A regrettable decision. Surely some toys could have been produced. This was a show worth keeping. It presents two aliens (a beautiful princess and her brave body guard) accompanied by their devoted experimental computer, on the run from the treacherous bad guy who usurped her father’s throne and is devastating their kingdom. They hide out in a typical small town high school (which happens to be next door to a major army base) and soon discover that their computer (which/who can also simulate human form) contains a program that triggers their body armor to merge into a giant robot which enables them to fight the monsters that have pursued them. Sounds pretty silly? Well, of course! It spoofs both giant-robot-sensai-team shows and high school melodramas, and there is delight in every frame. You can catch the reruns now on Adult Swim. So please, watch this show! And then write Cartoon Network. The fans really are clamoring, loudly, and there is talk of bringing it back.

In the meanwhile, Tartakovsky joined Sony Pictures Animation in 2011, where he directed his feature film debut, Hotel Transylvania. I should be thrilled for him. Certainly there will be a great deal more money and prestige in the feature film world than there was in television.

But I can’t help worrying. There will also be a great deal more pressure to constrain the content. At this point in time, American feature length animation is still aimed at children, and Hotel Transylvania is no exception — no offense meant to it. It’s fine as far as it goes. But it is not the equal of Samurai Jack or The Sym-Bionic Titan. I do NOT want to see Mr. Tartakovsky’s scope limited.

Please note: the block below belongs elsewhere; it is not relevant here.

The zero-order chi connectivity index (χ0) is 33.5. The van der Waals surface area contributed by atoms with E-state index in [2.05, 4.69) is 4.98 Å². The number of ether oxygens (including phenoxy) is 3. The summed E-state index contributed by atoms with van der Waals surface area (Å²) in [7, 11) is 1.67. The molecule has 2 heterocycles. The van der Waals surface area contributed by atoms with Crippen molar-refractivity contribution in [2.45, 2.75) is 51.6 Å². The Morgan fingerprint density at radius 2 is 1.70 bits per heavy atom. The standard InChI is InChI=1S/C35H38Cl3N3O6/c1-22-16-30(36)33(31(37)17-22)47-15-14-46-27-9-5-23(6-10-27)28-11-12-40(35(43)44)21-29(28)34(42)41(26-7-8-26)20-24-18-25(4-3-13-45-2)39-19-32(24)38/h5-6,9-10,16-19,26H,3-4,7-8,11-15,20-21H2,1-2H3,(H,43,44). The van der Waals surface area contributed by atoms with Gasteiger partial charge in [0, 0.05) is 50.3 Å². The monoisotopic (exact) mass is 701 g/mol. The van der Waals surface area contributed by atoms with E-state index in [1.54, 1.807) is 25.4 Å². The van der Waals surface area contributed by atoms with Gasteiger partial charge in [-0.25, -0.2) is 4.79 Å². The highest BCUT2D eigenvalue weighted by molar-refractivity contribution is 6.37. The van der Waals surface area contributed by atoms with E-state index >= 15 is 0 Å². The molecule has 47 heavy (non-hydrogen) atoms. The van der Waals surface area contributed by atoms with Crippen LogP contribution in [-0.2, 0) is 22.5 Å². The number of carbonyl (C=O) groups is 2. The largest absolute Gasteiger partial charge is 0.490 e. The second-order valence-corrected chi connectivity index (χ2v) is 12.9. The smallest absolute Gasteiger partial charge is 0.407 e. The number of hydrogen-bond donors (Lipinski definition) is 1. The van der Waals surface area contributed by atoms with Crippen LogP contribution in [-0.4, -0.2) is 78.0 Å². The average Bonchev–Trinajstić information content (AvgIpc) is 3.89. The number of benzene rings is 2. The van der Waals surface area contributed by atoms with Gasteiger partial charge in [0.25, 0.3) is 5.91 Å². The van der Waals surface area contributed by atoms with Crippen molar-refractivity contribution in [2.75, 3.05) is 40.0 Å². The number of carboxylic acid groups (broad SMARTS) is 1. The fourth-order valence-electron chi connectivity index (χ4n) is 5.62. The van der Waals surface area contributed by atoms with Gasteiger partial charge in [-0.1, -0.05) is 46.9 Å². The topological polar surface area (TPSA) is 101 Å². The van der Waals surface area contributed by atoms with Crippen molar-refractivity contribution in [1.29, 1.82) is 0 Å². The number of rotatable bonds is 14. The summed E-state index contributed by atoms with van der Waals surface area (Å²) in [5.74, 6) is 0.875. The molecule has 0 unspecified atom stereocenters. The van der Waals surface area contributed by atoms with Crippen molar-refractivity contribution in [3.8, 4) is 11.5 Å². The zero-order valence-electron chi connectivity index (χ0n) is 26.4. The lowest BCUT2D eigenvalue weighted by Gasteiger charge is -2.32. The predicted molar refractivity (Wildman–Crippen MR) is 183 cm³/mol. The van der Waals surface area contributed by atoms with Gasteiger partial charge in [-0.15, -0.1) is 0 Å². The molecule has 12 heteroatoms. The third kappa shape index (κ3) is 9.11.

Perhaps I am worrying needlessly. Sony currently has Genndy directing an animated film based on Popeye, and the possibilities are intriguing. And his contract specifies he be given some room for ‘personal projects’. I can hardly wait.

About John DeNardo (13012 Articles)
John DeNardo is the Managing Editor at SF Signal and a columnist at Kirkus Reviews. He also likes bagels. So there.

4 Comments on [GUEST POST] Michaele Jordan on the Savior of American Anime

  1. Just give me Samurai Jack on Blu-ray (with full HD DTS 5.1 sound) and nobody gets hurt.

    Seriously — one of the great things about Samurai Jack was the sound design, especially the use of silence, or near-silence.

  2. David Greybeard // March 14, 2013 at 7:22 am //

    American anime? OE (original English) anime?
    Your whole article is laughable!

  3. Joe, I cannot agree more. The sound on Samurai Jack was excellent (as was everything about the show). David, cross my heart, I did NOT make up the term OE anime–I got it from a friend who runs anime conventions.

    The same source gave me the newer term, Americanime, but I found that almost as awful as scientifiction.

    • David, the Japanese use the term “anime” to refer to all animation — so to them, Walt Disney is described as anime right alongside Japanese works like DragonBall or Princess Mononoke. It’s only in anglophone countries that “anime” is used to specifically refer to Japanese works.

      Another term that sometimes gets used in the states when talking about stuff created in the US or Canada that’s in a Japanese style is “animesque” (see for a discussion and explanation of the term on the website “TV Tropes”), which would cover shows like Samurai Jack, Teen Titans, or Avatar: The Last Airbender. The “OE” term is also commonly used with regards to manga — some manga purists get rather snippy about not wanting to call comics made by Americans as “manga” even if it’s clearly in the Japanese style, so the compromise term is “Original English Manga” or “OE Manga”. One of the best examples of this is the manga series “DramaCon” by Svetlana Chmakova.